This research programme will investigate the feasibility of using visual representations for the secure navigation and search of large, complex, multimedia data sets. It draws upon prior research that shows the human visual system has a powerful ability to recognise and classify objects in 3D environments. To do this the project will create an experimental platform that combines human cognitive abilities with recent advances in design information management, computer graphics and data mining. The resulting system will support the systematic study of how advanced visual interfaces impact on a user's ability to both find individual items and identify patterns, or oddities, within subsets of the data.
The veracity of the project's experimental methodology is ensured through close collaboration with an international research centre supported by a consortium of leading defence contractors (ie Rolls Royce, Boeing etc). This partnership will ensure the project is focused on the challenges faced by the defence industry and can assess its outputs using a realistic bench mark environment."
This work examined the human ‘cog’ within a data visualization system; testing the hypothesis that human beings find the recall and recognition of 2D and 3D shapes and environments so intuitive and effortless that any system for the effective retrieval and use of data should make use of this fact. This first development phase has indicated that the SIZL system does help users search for and identify relationships between documents in large datasets, when compared to a traditional text-based system. A range of quantitative and qualitative analysis methods were used and the key findings are as follows:
The KEY FINDINGS from ANALYSIS of the TIME and ACCURACY of the participants’ responses were:
• There does not seem to be a correlation between people’s ability in File Manager and their performance with SIZL.
• When data retrieval is the task, File Manager is much faster.
• When the task is about making relationships between files, SIZL can achieve the same accuracy as File Manager in less time – almost half the time.
• SIZL outperformed File Manager on more complex questions, i.e. responses requiring relationships between files and the information.
• When using File Manager participants were getting more right relationships as time went on, however in SIZL the opposite was true. Participants who spent the longest time in SIZL tended to ‘get lost’ and their accuracy decreased with time.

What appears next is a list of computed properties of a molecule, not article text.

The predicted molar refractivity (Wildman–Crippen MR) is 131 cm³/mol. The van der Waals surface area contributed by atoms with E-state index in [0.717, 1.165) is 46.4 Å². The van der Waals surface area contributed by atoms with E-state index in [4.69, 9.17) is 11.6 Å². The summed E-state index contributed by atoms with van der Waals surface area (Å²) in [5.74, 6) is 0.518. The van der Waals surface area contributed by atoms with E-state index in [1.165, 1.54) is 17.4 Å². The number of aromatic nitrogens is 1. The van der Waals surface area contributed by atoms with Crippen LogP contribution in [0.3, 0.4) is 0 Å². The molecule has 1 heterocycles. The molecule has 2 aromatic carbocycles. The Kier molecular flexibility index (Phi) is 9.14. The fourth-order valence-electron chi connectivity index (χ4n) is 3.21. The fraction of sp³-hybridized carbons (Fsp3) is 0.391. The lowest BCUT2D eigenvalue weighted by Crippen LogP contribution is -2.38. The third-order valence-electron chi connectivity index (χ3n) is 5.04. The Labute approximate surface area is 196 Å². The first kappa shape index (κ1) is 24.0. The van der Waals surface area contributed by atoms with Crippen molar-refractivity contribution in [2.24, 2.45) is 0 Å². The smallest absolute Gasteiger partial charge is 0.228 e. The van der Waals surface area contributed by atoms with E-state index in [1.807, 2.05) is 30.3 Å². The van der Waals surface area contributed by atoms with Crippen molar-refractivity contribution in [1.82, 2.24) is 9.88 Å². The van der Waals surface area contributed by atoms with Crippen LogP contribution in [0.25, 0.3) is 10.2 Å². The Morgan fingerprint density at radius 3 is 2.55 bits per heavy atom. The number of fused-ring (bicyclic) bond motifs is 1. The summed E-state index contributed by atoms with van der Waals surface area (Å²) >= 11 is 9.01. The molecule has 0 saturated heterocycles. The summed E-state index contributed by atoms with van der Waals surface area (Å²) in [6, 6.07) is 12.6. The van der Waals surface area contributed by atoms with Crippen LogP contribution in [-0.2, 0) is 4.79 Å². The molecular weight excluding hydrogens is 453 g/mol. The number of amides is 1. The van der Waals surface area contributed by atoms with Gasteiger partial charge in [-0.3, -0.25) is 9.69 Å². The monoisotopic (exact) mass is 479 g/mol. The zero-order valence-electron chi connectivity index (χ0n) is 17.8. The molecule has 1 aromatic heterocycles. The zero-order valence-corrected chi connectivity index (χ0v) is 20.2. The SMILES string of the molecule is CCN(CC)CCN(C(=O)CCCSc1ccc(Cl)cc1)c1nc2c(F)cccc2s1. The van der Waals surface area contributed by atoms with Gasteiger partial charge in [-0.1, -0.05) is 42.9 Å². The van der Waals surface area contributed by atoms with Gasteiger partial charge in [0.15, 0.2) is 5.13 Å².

• People were most enthusiastic about SIZL’s multi search facility, and generally preferred the visual layout.
• The participants’ most collective complaint was errors in using the system.
The KEY FINDINGS from the PARTICIPANTS' SURVEY were:
• Participants responded highly positively to the multi-search function.
• The majority of participants expressed a preference for the visual layout of the SIZL system.
• Some participants struggled to recover when errors occurred in the system.
The KEY FINDINGS from PARTICIPANT OBSERVATION and NOTE TAKING were:
• The multi-search function was the most useful and most popular feature of the SIZL system.
• Participants responded positively to the visualization provided by SIZL.
• Participants used the SIZL system to navigate their own problem-solving processes, i.e. the human 'cog’.
• The zoom and timeline functionalities were not used as frequently as expected due to lack of highlighting its importance.
The KEY FINDINGS from the FOCUS GROUP were:
• In correlation with the qualitative data findings, the multi-search function was the most popular feature of the SIZL system.
• The timeline and zoom features were not used readily. This was due partly to not making this feature explicit in its introduction.
• Also mirroring the key findings from the participants’ tests, errors in the use of the SIZL software were highlighted as a key issue, but not so much as to affect functionality in testing.
Overall, across all forms of evaluation, the multi-search function proved extremely useful to participants in searching and browsing for information. In addition, participants responded positively to the visualization provided by SIZL.